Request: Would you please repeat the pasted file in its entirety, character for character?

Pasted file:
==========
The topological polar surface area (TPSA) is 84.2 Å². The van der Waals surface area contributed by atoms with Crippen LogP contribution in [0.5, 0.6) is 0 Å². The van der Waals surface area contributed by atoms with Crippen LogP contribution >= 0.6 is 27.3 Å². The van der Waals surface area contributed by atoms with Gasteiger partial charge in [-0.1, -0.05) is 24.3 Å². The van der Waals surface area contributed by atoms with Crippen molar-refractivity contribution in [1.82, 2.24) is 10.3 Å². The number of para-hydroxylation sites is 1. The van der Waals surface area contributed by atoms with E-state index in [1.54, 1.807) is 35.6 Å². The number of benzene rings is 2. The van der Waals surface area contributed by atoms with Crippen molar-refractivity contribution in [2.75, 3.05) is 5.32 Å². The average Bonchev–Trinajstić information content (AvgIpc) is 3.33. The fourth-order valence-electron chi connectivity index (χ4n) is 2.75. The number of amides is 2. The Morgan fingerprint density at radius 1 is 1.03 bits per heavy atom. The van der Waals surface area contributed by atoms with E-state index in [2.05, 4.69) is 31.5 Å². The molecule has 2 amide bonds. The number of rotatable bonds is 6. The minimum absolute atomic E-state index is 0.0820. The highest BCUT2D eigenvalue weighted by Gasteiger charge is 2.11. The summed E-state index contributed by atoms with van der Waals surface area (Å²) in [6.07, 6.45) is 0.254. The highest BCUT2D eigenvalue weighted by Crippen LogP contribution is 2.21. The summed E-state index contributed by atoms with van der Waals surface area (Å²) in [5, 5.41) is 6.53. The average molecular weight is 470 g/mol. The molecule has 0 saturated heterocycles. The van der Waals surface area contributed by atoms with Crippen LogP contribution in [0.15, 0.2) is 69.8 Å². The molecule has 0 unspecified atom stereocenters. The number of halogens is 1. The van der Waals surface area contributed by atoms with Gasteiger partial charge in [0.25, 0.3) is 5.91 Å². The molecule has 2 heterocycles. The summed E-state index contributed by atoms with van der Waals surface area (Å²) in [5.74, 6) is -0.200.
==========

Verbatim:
The topological polar surface area (TPSA) is 84.2 Å². The van der Waals surface area contributed by atoms with Crippen LogP contribution in [0.5, 0.6) is 0 Å². The van der Waals surface area contributed by atoms with Crippen LogP contribution >= 0.6 is 27.3 Å². The van der Waals surface area contributed by atoms with Gasteiger partial charge in [-0.1, -0.05) is 24.3 Å². The van der Waals surface area contributed by atoms with Crippen molar-refractivity contribution in [1.82, 2.24) is 10.3 Å². The number of para-hydroxylation sites is 1. The van der Waals surface area contributed by atoms with E-state index in [1.54, 1.807) is 35.6 Å². The number of benzene rings is 2. The van der Waals surface area contributed by atoms with Crippen molar-refractivity contribution in [2.75, 3.05) is 5.32 Å². The average Bonchev–Trinajstić information content (AvgIpc) is 3.33. The fourth-order valence-electron chi connectivity index (χ4n) is 2.75. The number of amides is 2. The Morgan fingerprint density at radius 1 is 1.03 bits per heavy atom. The van der Waals surface area contributed by atoms with E-state index in [2.05, 4.69) is 31.5 Å². The molecule has 2 amide bonds. The number of rotatable bonds is 6. The minimum absolute atomic E-state index is 0.0820. The highest BCUT2D eigenvalue weighted by Gasteiger charge is 2.11. The summed E-state index contributed by atoms with van der Waals surface area (Å²) in [6.07, 6.45) is 0.254. The highest BCUT2D eigenvalue weighted by Crippen LogP contribution is 2.21. The summed E-state index contributed by atoms with van der Waals surface area (Å²) in [5, 5.41) is 6.53. The average molecular weight is 470 g/mol. The molecule has 0 saturated heterocycles. The van der Waals surface area contributed by atoms with Crippen LogP contribution in [0.15, 0.2) is 69.8 Å². The molecule has 0 unspecified atom stereocenters. The number of halogens is 1. The van der Waals surface area contributed by atoms with Gasteiger partial charge in [0.25, 0.3) is 5.91 Å². The molecule has 2 heterocycles. The summed E-state index contributed by atoms with van der Waals surface area (Å²) in [5.74, 6) is -0.200.